January 18, 2012
Cape Town summer sea adventures
Beach and water activities are naturally the order of the day in Cape Town during the balmy summer months. Here are a few adrenaline-pumping ideas for your next visit.
Cape Town has numerous surfing spots for various levels of expertise. Beginners are advised to visit Muizenberg and Big Bay, while experienced surfers can go to Llandudno, Hout Bay or Long Beach for more challenging waves. For the pros and adrenaline junkies there is big wave surfing at Dungeons in Hout Bay, where waves can be up to 25m high. Blouberg Beach is the best option for kite surfing, if you know what you’re doing. If you would like to learn to surf, try:
A sea kayaking adventure around the Peninsula provides stunning views of the Cape shoreline and brings you right back down to earth with the realisation that you are a mere speck in the ocean. Kayak with:
Cape Town plays host to fascinating marine life living among the kelp forests and shifting tides. Dive with cow sharks and gully sharks in False Bay or snorkel with the Cape fur seals near Cape Point:
The “Cape of Storms” is also home to shipwrecks from centuries gone by. Book a wreck dive tour with:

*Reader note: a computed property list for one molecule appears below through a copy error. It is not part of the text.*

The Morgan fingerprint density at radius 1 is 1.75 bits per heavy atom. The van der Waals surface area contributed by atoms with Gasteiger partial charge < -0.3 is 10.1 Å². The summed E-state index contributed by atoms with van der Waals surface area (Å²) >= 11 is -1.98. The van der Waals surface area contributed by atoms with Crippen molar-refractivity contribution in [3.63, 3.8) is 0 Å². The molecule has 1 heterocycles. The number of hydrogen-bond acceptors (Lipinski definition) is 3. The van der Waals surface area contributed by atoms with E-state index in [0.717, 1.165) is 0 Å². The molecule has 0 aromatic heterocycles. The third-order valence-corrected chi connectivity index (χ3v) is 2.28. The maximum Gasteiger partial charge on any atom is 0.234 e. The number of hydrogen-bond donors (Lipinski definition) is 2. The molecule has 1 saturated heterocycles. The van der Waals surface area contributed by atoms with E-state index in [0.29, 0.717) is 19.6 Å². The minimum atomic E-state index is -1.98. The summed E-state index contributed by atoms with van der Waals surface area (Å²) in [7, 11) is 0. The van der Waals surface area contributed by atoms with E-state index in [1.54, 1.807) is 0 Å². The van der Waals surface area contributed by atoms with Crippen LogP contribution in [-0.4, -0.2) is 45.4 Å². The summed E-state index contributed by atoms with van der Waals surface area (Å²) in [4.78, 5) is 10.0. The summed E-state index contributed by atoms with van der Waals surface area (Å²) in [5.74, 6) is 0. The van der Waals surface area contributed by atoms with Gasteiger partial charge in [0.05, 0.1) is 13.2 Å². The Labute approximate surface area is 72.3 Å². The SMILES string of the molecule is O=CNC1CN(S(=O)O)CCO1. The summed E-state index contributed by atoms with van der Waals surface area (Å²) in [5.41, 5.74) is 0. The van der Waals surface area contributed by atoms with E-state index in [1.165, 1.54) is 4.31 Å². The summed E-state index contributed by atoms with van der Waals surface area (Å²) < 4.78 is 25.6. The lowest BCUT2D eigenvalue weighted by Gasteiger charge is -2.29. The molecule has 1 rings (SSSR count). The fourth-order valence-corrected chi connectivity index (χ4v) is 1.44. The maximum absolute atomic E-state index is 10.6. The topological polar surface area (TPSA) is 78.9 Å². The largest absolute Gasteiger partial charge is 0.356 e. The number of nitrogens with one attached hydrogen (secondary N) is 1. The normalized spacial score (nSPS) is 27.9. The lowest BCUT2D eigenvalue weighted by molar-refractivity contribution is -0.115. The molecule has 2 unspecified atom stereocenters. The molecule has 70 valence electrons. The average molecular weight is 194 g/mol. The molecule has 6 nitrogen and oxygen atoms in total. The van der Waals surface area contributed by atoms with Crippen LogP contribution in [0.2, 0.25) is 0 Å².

Shark Cage Diving
The ultimate in water adventure is getting up-close and personal with a great white shark – an unforgettable experience (even if you’re just viewing from the surface). The Western Cape is the perfect place for an encounter with this predator of the deep, due to the strong presence of the Cape fur seals. Shark cage dive with:
Just always remember to be safe in the sun …
Drink lots of water. Always use a sunscreen of at least SPF15 or more and limit your exposure to direct sunlight between 10h00 and 16h00 as this is when the sun is at its hottest. Do not swim directly after a meal, or under the influence of alcohol. Always limit the distance you swim out to sea as you will have to swim back, and wear brightly coloured swimwear so that you are easy to spot.
Cape Town’s beaches do not have shark nets; instead there is the Shark Spotters programme. Twenty one shark spotters are stationed at several lookout points along the False Bay coast. They liaise with lifeguards at beaches and use a flag and alarm system to warn beach goers of a shark’s whereabouts:
- A green flag means visibility for the spotters is good and no sharks have been seen
- A black flag means visibility for the spotters is poor but no sharks have been seen
- A red flag means a shark has been seen recently but is no longer visible to the spotters
- A white flag with a black shark, along with a loud siren, means a shark has been sighted and bathers should leave the water immediately